Yesterday, we asked whether Columbus Day should remain a federal holiday. And the majority of you responded “no,” in our admittedly unscientific poll. Alternatively, about 27 percent said it should remain a federal holiday, mostly because “we can’t vilify historical figures based on today’s moral standards.” The majority disagreed, voting that we shouldn’t have the day off to honor Columbus either because it’s offensive or because he didn’t discover anything:
A number of you offered additional thoughts on the issue. Some groups have been lobbying for the day to be commemorated as Indigenous People’s Day instead of Columbus Day. Reader Guest had a different suggestion:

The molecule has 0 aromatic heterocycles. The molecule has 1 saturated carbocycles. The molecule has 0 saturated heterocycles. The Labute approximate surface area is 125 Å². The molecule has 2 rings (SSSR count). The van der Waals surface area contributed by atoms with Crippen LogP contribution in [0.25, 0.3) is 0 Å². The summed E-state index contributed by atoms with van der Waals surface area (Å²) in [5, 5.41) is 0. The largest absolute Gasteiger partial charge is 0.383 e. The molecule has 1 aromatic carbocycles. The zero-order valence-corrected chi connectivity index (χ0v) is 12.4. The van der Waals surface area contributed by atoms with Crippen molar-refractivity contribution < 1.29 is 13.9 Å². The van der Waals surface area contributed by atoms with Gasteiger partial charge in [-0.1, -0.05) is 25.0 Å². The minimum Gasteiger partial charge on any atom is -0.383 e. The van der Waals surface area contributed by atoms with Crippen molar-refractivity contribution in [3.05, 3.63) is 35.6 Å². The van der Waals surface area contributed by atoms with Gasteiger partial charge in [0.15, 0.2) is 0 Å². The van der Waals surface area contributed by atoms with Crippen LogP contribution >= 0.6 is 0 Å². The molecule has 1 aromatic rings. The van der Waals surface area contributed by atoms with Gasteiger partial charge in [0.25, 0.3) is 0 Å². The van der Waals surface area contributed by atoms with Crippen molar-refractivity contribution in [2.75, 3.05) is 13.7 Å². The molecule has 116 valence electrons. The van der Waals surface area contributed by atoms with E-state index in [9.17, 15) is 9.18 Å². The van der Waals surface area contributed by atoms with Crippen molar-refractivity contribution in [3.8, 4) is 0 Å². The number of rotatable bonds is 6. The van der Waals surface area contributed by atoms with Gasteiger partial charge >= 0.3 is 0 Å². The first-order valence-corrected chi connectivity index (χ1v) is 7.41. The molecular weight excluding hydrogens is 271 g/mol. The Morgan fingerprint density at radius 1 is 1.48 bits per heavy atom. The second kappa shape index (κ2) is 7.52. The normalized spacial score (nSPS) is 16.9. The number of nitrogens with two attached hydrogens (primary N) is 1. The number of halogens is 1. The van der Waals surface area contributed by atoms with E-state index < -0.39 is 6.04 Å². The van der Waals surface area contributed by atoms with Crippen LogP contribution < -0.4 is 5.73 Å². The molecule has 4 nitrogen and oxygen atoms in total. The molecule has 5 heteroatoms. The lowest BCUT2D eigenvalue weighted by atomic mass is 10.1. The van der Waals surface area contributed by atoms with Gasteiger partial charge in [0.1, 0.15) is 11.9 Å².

A number of folks in D.C. have the day off due to Columbus Day. But what exactly are we observing today?
Columbus Day became an official holiday after Italian immigrants lobbied for the recognition of Christopher Columbus, an Italian. In 1937, Franklin Roosevelt instituted the first federal-level recognition of the day. But in recent decades, Native American groups have pushed for the abolition of the holiday and for the creation of Indigenous People’s Day. Some say Columbus deserves little recognition as he “discovered” a land already inhabited by people. Others view the holiday as honoring a man who ushered in a mass genocide.
So, what’s your take on the issue? Cast your vote in our poll below: